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North Korean men, women ordered to copy Kim Jong-un, wife’s hairdo

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There is no way North Korean leader Kim Jong-un could stay out of the news for too long. For here comes yet another weird diktat from the despot ordering North Korean men and women to have their hairdo in the same style as the former and his wife.

The latest decree requires men to keep their hair no longer than 0.8 inches and cut their hair in a similar fashion to Kim Jong-un’s eccentric trademark swept-back bouffant with shaved sides aka the “ambitious” style so as to pay homage to him, The Sun reported.

While in the past at least the top of the “ambitious” style could be left longer, now even the top is cut to 2 cm or less. Moreover, young women have also been ordered to copy Kim’s wife Ri Solju’s bob cut hairdo.

This has come as good news for those in hairdressing profession with people making a beeline for the barber shops, although most of them are complying with orders lest they should be persecuted.

Chinese newspaper The Chosun Ibo reports that so as to enforce the crackdown on long hair that University students are walking around with scissors and cutting off the hair of offenders.

(Image courtesy: vosizneias)

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S.Korea Removes N.Korea As Its ‘Enemy’ In Its Military Policy Document

The Defense Ministry says North Korea maintains an active duty force of 1.28 million troops, compared with the South’s 599,000 active duty troops.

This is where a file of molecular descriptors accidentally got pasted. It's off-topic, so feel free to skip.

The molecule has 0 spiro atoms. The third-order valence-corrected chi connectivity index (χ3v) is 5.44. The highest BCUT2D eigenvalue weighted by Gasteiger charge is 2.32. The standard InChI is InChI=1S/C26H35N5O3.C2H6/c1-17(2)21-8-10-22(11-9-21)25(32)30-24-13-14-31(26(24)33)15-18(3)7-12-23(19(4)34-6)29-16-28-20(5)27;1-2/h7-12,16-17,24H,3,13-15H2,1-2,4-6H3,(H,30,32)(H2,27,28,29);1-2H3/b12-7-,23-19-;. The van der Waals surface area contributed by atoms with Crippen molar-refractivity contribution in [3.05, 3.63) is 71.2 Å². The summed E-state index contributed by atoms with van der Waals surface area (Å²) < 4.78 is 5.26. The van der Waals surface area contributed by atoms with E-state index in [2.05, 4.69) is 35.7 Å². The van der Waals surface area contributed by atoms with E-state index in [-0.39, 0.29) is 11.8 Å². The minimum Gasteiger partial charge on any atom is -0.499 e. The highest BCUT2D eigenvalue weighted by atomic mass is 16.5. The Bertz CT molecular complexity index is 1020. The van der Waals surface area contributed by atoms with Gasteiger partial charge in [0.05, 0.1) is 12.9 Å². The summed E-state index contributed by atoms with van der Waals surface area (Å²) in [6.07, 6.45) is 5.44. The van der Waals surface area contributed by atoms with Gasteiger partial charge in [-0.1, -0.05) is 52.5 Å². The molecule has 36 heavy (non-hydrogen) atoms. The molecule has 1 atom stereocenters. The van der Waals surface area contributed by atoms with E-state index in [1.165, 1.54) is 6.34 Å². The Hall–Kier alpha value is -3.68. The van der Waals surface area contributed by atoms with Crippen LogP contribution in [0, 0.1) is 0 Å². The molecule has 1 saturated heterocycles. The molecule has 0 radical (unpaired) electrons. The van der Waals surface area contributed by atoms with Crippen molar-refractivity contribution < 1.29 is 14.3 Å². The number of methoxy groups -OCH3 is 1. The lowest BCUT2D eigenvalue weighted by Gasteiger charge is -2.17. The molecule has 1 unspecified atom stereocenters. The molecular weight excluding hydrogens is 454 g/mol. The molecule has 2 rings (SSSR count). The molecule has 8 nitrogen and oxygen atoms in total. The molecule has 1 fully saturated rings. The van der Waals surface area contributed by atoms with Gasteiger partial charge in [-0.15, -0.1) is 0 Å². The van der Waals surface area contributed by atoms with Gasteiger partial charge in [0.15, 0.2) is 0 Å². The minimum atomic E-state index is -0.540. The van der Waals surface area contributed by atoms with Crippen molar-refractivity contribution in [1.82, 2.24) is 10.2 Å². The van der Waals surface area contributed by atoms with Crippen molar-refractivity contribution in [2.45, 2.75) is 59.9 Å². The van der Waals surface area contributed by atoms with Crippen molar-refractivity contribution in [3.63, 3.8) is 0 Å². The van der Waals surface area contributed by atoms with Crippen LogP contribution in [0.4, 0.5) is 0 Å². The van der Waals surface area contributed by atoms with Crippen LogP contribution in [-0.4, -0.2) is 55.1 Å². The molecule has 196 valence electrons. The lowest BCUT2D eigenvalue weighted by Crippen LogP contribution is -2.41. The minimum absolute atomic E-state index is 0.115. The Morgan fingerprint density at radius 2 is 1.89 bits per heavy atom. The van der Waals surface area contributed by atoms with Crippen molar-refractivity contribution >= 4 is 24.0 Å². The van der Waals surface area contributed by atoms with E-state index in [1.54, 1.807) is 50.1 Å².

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Korea, Enemy
South and North Korean officials unveil the sign of Seoul to Pyeongyang during a groundbreaking ceremony for the reconnection of railways and roads at the Panmun Station in Kaesong, North Korea, Dec. 26, 2018. VOA

South Korea has dropped a reference to North Korea as its “enemy” in the military’s updated policy document, reflecting President Moon Jae-in’s initiative in achieving détente with Pyongyang.

The Defense Ministry has labeled the North as enemy in its biennial policy document since 2010, when 50 South Koreans were killed in separate attacks on an island and a naval vessel blamed on Pyongyang.

The absence of the “enemy” label in the 2018 document, published Tuesday, is likely to anger conservatives in South Korea, who say that President Moon’s efforts to build better relations with the regime of Kim Jong Un is undermining the South’s defense posture.

Korea, Enemy
North Korean leader Kim Jong Un, left, and South Korean President Moon Jae-in inside the Peace House at the border village of Panmunjom in the Demilitarized Zone, South Korea, April 27, 2018. VOA

Kim’s New Year’s Day speech in 2017 offering to send a contingent of North Korean athletes to the Pyeongchang Winter Olympics in South Korea set off a series of diplomatic breakthroughs, including three summits with President Moon.

The newly established diplomatic ties have also led to a set of confidence-building measures, including dismantling dozens of all armed guard posts and landmines in the so-called Joint Security Area located within the 250-kilometer demilitarized zone (DMZ), where troops from both Koreas are face to face.

The South Korean Defense Ministry paper warns that North Korea’s weapons of mass destruction, a reference to its nuclear and missile program, continues to pose a “threat to peace and stability on the Korean Peninsula.”

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The Defense Ministry says North Korea maintains an active duty force of 1.28 million troops, compared with the South’s 599,000 active duty troops. The regime either possesses or is developing 14 different types of ballistic missiles, including five intercontinental ballistic missiles (ICBMs) with a range of more than 5,500 kilometers. The North also owns “a considerable amount” of highly enriched uranium, along with 50 kilograms of weaponized plutonium. (VOA)